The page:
The pro-pot crowd claims that legalization will eliminate the black market. This is a lie.

The legalization of marijuana allows the pot industry to aggressively advertise and market a crude street drug as well as hundreds of additional products containing extremely high levels of THC. The marketing of these products along with easy access to unlimited supplies expands the customer base for marijuana and normalizes its use. As a result, the pot industry is free to openly advertise, manufacture, process, transport, and distribute massive quantities of drugs. This gives other "unlicensed" drug dealers the ability to blend in - to literally "hide in plain sight."

Because the black market exists to avoid taxes and regulations and make to money, cartels can easily undercut the price of "legal" sources and provide a "best price guarantee."

The demand for high-grade pot from Colorado, California, Washington, Oregon and other legalized states means that massive quantities are exported to every other state in the country. None of this happens legally.

 A "medical" establishment

A "medical" establishment

Because of massive fraud and abuse, California has effectively been a recreational-use state since 1996, and yet their hills and mountains are full of cartel grows. Despite all of their claims of regulation and enforcement, Colorado has become a source of pot for the rest of the country. And in Oregon, where over $9 million in pro-pot spending caused the people of Oregon to legalize "personal use" possession of one half pound quantities of pot, the black market continues to thrive.  

Just like the other big pro-pot lie that regulation keeps marijuana out of the hands of children, we have never had better evidence to reveal the absurd and fraudulent nature of their half-baked claims.

As a federal drug prosecutor who has interviewed thousands of drug traffickers for over two decades, I can say the following with absolute certainty:

Drug cartels and other criminal drug trafficking organizations are not intimidated by legalization. They are emboldened by it. Here is the latest evidence of that.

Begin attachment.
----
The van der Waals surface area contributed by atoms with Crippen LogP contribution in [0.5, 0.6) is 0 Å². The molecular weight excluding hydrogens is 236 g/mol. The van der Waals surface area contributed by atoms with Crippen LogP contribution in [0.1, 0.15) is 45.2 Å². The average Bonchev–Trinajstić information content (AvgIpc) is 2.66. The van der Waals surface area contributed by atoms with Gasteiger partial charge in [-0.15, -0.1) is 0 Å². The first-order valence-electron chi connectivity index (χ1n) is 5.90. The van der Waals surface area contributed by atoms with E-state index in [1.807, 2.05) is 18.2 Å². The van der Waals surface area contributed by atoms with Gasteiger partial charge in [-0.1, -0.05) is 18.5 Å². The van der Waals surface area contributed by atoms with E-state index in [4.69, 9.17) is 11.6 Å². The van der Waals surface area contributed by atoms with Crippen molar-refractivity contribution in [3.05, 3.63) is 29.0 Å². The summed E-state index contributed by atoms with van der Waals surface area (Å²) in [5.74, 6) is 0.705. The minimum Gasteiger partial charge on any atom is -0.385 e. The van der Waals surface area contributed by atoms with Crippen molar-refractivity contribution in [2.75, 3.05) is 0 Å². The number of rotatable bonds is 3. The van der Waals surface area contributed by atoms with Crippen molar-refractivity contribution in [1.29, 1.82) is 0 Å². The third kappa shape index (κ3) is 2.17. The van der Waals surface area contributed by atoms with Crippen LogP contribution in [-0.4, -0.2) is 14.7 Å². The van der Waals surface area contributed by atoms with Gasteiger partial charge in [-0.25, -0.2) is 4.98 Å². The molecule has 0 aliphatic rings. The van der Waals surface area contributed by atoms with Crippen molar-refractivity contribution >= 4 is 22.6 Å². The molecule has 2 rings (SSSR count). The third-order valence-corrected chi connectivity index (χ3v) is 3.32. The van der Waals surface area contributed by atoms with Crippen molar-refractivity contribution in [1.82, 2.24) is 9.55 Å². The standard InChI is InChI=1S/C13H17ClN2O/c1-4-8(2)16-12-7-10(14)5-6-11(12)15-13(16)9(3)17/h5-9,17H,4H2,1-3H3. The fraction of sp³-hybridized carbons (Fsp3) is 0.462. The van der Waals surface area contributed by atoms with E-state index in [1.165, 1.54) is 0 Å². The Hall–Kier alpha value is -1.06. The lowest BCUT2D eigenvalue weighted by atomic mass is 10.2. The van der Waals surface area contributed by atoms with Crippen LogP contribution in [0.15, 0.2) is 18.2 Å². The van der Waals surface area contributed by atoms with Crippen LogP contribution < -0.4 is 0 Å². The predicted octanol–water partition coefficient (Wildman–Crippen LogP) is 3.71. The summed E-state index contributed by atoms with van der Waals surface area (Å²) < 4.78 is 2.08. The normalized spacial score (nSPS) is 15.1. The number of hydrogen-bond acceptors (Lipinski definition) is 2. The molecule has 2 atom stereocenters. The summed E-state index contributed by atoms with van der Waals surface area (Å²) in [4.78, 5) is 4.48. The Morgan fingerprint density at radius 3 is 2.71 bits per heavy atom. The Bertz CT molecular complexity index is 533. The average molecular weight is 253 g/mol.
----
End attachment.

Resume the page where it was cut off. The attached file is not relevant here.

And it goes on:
A massive marijuana grow connected to a Mexican drug trafficking organization was raided early Tuesday morning, resulting in one arrest and the seizure of more than 6,500 plants.   A two-month long investigation in rural Dayton led the Yamhill County Interagency Narcotics Team to the illegal marijuana grow in the wetlands near the Willamette River, according to the Yamhill County Sheriff's Office.

In the early morning darkness, the team, with tactical help from the Oregon State Police SWAT, raided the production site. They discovered thousands of plants valued at more than $9 million.

Officials found an elaborate living area and kitchen hidden underneath a tarp within the marijuana gardens. They discovered 42-year-old Manuel Madrigal hiding in the secret living area. Deputies detained Madrigal, a resident of San Antonio, Texas, who had previous drug arrests.

 Similar grow operations can be found in California. This one is located in Humboldt County.

Similar grow operations can be found in California. This one is located in Humboldt County.

Madrigal was arrested on federal charges of drug trafficking and transferred into U.S. Marshal custody in Portland.

Yamhill County Sheriff Tim Svenson said the raid was a good example of the dangers Oregon faces from marijuana, even though it is now legal in certain quantities.  "There is still a profit to be made in marijuana by these illegal organizations," Svenson said. "As long as this continues, we will need to remain diligent in our investigations to keep this money from being routed to other areas of criminal activity."

 The grow was the first large-scale drug trafficking organization operation Yamhill County has seen in several years.   "Historically, these grows have been located on public lands in the mountains of western Yamhill County, and were difficult to access due to steep, dangerous terrain," a sheriff's official said in a statement. "This shows a shift in tactics by the drug trafficking organizations."